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What is osteoporosis and why does it happen?

Osteoporosis, a term meaning porous bones, is an illness that weakens bones. The disease, which is not a normal part of aging, can be serious.  It can cause broken bones, pain, suffering, and life-altering loss of mobility.  However, the good news is that it’s treatable and even preventable.

Our bones are living tissue and are constantly changing. To keep bones strong, our bodies break down old bone and replace it with new bone tissue. Around age 30, bone mass stops increasing. As people enter their 40s and 50s, more bone may be broken down than is being replaced.

The inside of bone is something like a honeycomb. Osteoporosis causes the spaces in the honeycomb to grow larger and the outer shell of bones to become thinner. All of this makes bones porous, brittle, and prone to fracture.

Osteoporosis is common among older people. One in two women and up to one in four men over the age of fifty will break a bone due to osteoporosis.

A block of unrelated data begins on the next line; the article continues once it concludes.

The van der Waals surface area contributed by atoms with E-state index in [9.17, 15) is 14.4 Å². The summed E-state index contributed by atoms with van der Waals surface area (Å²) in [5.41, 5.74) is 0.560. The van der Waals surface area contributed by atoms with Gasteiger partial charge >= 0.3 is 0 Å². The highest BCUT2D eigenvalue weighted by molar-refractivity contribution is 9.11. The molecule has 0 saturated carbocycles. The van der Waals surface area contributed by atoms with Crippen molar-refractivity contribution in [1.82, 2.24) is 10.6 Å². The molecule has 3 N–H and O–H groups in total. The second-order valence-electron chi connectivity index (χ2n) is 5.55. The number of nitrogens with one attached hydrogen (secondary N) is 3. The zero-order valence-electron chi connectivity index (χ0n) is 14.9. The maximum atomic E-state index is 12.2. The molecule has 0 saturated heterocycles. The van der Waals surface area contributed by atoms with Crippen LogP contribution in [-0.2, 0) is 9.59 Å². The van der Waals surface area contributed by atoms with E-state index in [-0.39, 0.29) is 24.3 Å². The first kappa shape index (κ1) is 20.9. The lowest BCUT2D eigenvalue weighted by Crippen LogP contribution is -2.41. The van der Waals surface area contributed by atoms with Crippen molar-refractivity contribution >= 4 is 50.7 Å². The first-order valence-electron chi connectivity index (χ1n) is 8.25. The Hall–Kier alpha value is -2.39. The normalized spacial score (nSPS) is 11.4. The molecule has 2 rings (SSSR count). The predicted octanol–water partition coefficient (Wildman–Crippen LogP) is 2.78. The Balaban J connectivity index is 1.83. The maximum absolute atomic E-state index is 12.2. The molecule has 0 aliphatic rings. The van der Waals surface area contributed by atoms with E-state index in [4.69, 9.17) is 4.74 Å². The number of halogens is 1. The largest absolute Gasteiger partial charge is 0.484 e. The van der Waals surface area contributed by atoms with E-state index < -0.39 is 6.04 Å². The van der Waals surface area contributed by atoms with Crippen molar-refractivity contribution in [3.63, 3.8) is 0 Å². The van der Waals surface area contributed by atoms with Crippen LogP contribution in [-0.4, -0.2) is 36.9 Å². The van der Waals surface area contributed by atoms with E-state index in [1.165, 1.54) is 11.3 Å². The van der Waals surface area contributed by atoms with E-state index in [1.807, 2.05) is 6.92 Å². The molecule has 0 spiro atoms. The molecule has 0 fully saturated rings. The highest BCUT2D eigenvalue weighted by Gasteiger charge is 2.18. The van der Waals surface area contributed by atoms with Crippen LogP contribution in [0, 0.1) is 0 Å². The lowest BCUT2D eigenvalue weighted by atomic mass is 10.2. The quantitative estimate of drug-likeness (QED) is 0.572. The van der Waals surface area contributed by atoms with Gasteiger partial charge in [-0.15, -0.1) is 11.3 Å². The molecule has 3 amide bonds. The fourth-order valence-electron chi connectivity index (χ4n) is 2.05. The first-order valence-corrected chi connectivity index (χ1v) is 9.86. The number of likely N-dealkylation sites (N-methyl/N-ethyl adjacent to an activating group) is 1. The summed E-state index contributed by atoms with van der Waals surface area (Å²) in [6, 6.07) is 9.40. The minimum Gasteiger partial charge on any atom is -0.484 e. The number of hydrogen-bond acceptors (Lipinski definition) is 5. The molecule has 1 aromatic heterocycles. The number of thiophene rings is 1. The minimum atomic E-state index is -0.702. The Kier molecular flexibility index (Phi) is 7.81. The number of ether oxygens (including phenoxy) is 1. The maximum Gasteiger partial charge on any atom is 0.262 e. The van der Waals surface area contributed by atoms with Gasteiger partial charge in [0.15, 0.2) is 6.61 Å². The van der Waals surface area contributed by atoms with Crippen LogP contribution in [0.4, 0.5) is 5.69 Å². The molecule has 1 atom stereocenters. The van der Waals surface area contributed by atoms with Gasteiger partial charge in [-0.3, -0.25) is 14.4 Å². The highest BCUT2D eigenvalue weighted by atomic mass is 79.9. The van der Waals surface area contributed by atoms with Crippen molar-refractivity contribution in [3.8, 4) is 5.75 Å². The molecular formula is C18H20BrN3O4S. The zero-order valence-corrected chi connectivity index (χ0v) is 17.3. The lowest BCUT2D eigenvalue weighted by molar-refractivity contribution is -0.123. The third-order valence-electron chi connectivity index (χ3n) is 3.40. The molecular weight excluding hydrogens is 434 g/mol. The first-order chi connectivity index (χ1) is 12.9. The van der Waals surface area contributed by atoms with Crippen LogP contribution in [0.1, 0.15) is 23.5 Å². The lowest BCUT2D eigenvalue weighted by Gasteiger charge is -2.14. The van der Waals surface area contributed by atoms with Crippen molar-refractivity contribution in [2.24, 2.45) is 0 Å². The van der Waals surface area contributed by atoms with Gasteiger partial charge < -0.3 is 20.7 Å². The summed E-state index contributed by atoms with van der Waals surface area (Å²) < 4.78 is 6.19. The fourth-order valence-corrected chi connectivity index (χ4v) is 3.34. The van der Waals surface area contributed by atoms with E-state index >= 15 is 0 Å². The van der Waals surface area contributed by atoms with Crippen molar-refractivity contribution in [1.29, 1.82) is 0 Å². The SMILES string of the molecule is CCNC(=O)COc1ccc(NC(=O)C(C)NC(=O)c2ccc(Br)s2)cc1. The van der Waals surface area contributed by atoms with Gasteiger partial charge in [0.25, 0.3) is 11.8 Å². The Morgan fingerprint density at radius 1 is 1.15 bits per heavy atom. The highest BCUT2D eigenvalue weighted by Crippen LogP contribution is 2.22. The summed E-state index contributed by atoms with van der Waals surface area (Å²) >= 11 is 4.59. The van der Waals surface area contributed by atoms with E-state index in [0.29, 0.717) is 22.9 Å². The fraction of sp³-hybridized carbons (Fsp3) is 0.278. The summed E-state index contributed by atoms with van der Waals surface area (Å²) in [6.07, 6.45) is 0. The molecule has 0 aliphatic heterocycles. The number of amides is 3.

What can you do?

For some people, the first sign of osteoporosis is a broken bone or the realization they are getting shorter. Don’t wait for this to happen to you! A simple (and painless) bone density test will determine how strong your bones are. The test result, known as a T-score, will tell you your bone strength, if you have osteoporosis or osteopenia (low bone mass and a warning to take action to prevent osteoporosis later in life), and your risk for having a fracture.

Prevention is key to avoiding osteoporosis. Eating foods that are rich in calcium and vitamin D is important. So is regular weight bearing exercise, such as weight training, walking, hiking, jogging, walking, climbing stairs, tennis, and dancing.

Healthy lifestyle choices such as proper diet, exercise and medications can help prevent further bone loss and reduce the risk of fractures.  Speak with your doctor to see if certain medications might work to treat your osteoporosis.

In addition, you should accident proof your home to help avoid falling and fracturing fragile bones. Darien seniors can call At Home In Darien at 203.655.2227 for a free at-home safety evaluation.

For more information on osteoporosis, click here to see the fast facts sheet about Osteoporosis from the National Osteoporosis Foundation, and visit see the following resources:

National Institutes of Health Osteoporosis and Related Bone Diseases National Resource Center

1-800-624-2663 (toll-free)

1-202-466-4315 (TTY)

NIHBoneInfo@mail.nih.gov
www.bones.nih.gov

National Osteoporosis Foundation
1-800-231-4222 (toll-free)
info@nof.org
www.nof.org